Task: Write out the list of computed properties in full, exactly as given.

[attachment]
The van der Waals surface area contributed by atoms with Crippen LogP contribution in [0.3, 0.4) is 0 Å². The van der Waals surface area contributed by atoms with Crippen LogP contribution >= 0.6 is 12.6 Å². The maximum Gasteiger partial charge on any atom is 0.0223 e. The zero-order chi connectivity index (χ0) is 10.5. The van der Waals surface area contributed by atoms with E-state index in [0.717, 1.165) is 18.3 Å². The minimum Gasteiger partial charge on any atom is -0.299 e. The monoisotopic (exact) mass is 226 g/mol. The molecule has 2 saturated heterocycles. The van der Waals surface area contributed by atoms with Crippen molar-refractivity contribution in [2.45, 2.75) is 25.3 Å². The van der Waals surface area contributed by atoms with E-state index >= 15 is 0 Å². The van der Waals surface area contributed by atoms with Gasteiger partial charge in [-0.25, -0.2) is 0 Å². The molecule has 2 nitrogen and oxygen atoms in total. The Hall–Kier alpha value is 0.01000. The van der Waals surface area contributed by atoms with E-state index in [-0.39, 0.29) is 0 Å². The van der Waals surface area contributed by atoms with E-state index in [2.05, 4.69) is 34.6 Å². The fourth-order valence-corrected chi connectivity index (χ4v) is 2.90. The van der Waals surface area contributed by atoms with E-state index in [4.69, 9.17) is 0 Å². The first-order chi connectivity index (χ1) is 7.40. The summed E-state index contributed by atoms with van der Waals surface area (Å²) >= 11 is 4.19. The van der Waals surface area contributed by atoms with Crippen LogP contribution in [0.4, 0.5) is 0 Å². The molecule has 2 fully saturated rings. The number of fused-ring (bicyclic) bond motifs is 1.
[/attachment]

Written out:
The van der Waals surface area contributed by atoms with Crippen LogP contribution in [0.3, 0.4) is 0 Å². The van der Waals surface area contributed by atoms with Crippen LogP contribution >= 0.6 is 12.6 Å². The maximum Gasteiger partial charge on any atom is 0.0223 e. The zero-order chi connectivity index (χ0) is 10.5. The van der Waals surface area contributed by atoms with E-state index in [0.717, 1.165) is 18.3 Å². The minimum Gasteiger partial charge on any atom is -0.299 e. The monoisotopic (exact) mass is 226 g/mol. The molecule has 2 saturated heterocycles. The van der Waals surface area contributed by atoms with Crippen molar-refractivity contribution in [2.45, 2.75) is 25.3 Å². The van der Waals surface area contributed by atoms with E-state index >= 15 is 0 Å². The van der Waals surface area contributed by atoms with Gasteiger partial charge in [-0.25, -0.2) is 0 Å². The molecule has 2 nitrogen and oxygen atoms in total. The Hall–Kier alpha value is 0.01000. The van der Waals surface area contributed by atoms with E-state index in [-0.39, 0.29) is 0 Å². The van der Waals surface area contributed by atoms with E-state index in [2.05, 4.69) is 34.6 Å². The fourth-order valence-corrected chi connectivity index (χ4v) is 2.90. The van der Waals surface area contributed by atoms with E-state index in [4.69, 9.17) is 0 Å². The first-order chi connectivity index (χ1) is 7.40. The summed E-state index contributed by atoms with van der Waals surface area (Å²) >= 11 is 4.19. The van der Waals surface area contributed by atoms with Crippen LogP contribution in [0.4, 0.5) is 0 Å². The molecule has 2 fully saturated rings. The number of fused-ring (bicyclic) bond motifs is 1.